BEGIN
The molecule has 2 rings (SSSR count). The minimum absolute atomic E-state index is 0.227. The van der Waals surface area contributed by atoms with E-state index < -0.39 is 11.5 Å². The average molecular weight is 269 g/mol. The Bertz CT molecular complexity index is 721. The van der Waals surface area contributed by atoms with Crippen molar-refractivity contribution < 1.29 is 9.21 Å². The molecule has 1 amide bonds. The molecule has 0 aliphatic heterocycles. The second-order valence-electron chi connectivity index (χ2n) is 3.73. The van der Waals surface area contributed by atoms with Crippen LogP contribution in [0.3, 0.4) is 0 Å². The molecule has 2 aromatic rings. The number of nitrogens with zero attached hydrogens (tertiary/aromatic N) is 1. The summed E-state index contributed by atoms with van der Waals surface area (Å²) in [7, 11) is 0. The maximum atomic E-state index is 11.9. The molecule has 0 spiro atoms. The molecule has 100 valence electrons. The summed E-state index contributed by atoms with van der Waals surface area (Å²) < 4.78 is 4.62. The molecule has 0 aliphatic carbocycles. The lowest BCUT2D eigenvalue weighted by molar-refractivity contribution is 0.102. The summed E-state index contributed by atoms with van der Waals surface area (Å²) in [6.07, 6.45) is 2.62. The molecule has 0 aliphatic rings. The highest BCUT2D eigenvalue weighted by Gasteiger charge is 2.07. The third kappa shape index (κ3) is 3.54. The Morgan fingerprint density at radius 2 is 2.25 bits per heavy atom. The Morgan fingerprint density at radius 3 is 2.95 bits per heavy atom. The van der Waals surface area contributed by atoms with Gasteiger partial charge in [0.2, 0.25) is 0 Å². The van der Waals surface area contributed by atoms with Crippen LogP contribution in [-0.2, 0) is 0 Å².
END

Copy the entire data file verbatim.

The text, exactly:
The molecule has 2 rings (SSSR count). The minimum absolute atomic E-state index is 0.227. The van der Waals surface area contributed by atoms with E-state index < -0.39 is 11.5 Å². The average molecular weight is 269 g/mol. The Bertz CT molecular complexity index is 721. The van der Waals surface area contributed by atoms with Crippen molar-refractivity contribution < 1.29 is 9.21 Å². The molecule has 1 amide bonds. The molecule has 0 aliphatic heterocycles. The second-order valence-electron chi connectivity index (χ2n) is 3.73. The van der Waals surface area contributed by atoms with Crippen LogP contribution in [0.3, 0.4) is 0 Å². The molecule has 2 aromatic rings. The number of nitrogens with zero attached hydrogens (tertiary/aromatic N) is 1. The summed E-state index contributed by atoms with van der Waals surface area (Å²) in [7, 11) is 0. The maximum atomic E-state index is 11.9. The molecule has 0 spiro atoms. The molecule has 100 valence electrons. The summed E-state index contributed by atoms with van der Waals surface area (Å²) < 4.78 is 4.62. The molecule has 0 aliphatic carbocycles. The lowest BCUT2D eigenvalue weighted by molar-refractivity contribution is 0.102. The summed E-state index contributed by atoms with van der Waals surface area (Å²) in [6.07, 6.45) is 2.62. The molecule has 0 aliphatic rings. The highest BCUT2D eigenvalue weighted by Gasteiger charge is 2.07. The third kappa shape index (κ3) is 3.54. The Morgan fingerprint density at radius 2 is 2.25 bits per heavy atom. The Morgan fingerprint density at radius 3 is 2.95 bits per heavy atom. The van der Waals surface area contributed by atoms with Gasteiger partial charge in [0.2, 0.25) is 0 Å². The van der Waals surface area contributed by atoms with Crippen LogP contribution in [-0.2, 0) is 0 Å².